THERE WAS A MOMENT in September 2007 at the Cash Cabin, the studio built by the late Johnny Cash outside Nashville, when everyone froze. In the room were musicians intimately tied to Cash and his music—his son John Carter Cash, his bass player Dave Roe, and Jamie Hartford, who played guitar in the Cash biopic Walk the Line. Vince Mira, the Federal Way teen flown in for the recording session, had just crooned the last line of his “Cold Hearted Woman,” a twangy harangue against a cruelly apathetic succubus (“…as far as you are isn’t far enough for me”), leaving his audience speechless.
Finally, Hartford, who’d been scribbling music dictation in a notebook, dropped his pen and paper and turned to the producer. “John. Carter. Cash. Does that freak you out?” John looked up, “Yeah, that freaks me out.”
John Carter had just heard a familiar voice pour from the mouth of the teenager. The producer had agreed to record an album with the talented teen—already making a name for himself with Cash covers—on the condition that “We don’t just record a bunch of my dad’s old songs.” Now, here was Mira performing an original, but his voice, a haunted baritone, was spot-on Johnny Cash.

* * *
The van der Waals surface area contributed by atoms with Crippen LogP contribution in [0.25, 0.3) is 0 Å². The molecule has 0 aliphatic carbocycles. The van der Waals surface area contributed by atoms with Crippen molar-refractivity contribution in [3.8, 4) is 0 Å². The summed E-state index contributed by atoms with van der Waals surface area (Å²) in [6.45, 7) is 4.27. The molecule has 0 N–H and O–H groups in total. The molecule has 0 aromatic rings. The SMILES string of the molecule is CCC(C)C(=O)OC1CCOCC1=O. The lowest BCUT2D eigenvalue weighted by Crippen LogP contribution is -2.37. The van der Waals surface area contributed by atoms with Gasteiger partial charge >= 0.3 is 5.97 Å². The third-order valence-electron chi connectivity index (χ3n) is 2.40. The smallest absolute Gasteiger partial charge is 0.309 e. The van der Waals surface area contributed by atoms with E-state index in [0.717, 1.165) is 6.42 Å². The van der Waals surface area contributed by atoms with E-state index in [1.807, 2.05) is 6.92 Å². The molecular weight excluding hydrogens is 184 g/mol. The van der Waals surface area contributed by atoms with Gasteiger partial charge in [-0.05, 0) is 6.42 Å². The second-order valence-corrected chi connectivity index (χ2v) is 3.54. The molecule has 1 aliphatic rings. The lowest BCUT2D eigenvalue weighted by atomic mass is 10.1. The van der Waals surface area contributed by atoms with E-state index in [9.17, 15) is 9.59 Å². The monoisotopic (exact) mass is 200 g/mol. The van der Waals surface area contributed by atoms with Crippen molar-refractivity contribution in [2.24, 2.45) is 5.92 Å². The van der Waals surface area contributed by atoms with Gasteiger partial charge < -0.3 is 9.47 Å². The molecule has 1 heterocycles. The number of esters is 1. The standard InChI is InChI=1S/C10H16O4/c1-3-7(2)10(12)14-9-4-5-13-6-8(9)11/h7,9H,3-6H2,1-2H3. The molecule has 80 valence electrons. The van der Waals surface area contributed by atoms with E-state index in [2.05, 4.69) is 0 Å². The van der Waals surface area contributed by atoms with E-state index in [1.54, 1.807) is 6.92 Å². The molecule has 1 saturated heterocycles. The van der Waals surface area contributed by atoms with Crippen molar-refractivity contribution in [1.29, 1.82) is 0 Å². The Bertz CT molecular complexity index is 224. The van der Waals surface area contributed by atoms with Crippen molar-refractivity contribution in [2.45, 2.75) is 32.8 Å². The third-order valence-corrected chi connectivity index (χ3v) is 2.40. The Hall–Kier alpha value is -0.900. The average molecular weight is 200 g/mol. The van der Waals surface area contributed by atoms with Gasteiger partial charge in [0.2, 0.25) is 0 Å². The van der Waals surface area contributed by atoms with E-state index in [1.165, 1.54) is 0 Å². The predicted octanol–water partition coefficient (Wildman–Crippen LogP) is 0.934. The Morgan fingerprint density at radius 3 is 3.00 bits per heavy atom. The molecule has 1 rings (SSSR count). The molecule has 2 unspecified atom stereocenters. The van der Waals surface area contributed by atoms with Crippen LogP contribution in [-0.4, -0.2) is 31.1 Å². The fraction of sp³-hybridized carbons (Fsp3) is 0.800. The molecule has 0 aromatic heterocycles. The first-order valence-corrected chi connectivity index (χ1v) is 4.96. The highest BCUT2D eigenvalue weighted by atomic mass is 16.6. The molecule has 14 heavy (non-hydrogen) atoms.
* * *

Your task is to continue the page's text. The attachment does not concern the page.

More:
Nearly two years, an EP, and an album later, Mira’s been heralded by local and national media as some sort of multicultural reincarnation of the Man in Black. He draws crowds wherever he performs—the Sasquatch! Music Festival, Bumbershoot, the Can Can Cabaret club. Success is sweet for the shy teen from the suburbs. But can he make the leap from novelty to bona fide music star?
If that question is on the mind of the audience at the Can Can, where Mira performs every Tuesday, no one’s showing it. On stage—any other night of the week the site of sex-charged vaudeville—Mira tunnels through to the next Johnny Cash tune like a locomotive groaning past a company town. “I got great big blisters on my bloodshot eyes from looking at that long legged woman up ahead,” he sings, mouth darting around the microphone like a teenager gathering courage around the lips of his first girl. Head crowned with jet black pompadour, body sheathed in a tight black suit, white shirt cuffs exploding at the wrists, the 17-year-old troubadour strums his Gibson and wails on: “And ever since she started running round from bar to bar I just can’t eat a bite or keep my stomach settled down.”
The crowd—shaggy twentysomethings with hands stuffed in their peacoat pockets, conventioneers steered to the Can Can by concierges with a flair for shocking out-of-towners, a pear-shaped dad elbowing his daughter every time a familiar honky-tonk song begins—is like a 56-person sound system programmed to say Oh my god and Are you kidding me every 11 seconds, a reaction that’s more disbelief than pop-cult critique. And in between songs: “Play ‘Cocaine Blues’!” “Play ‘Ring of Fire’!” “Walk the Line!”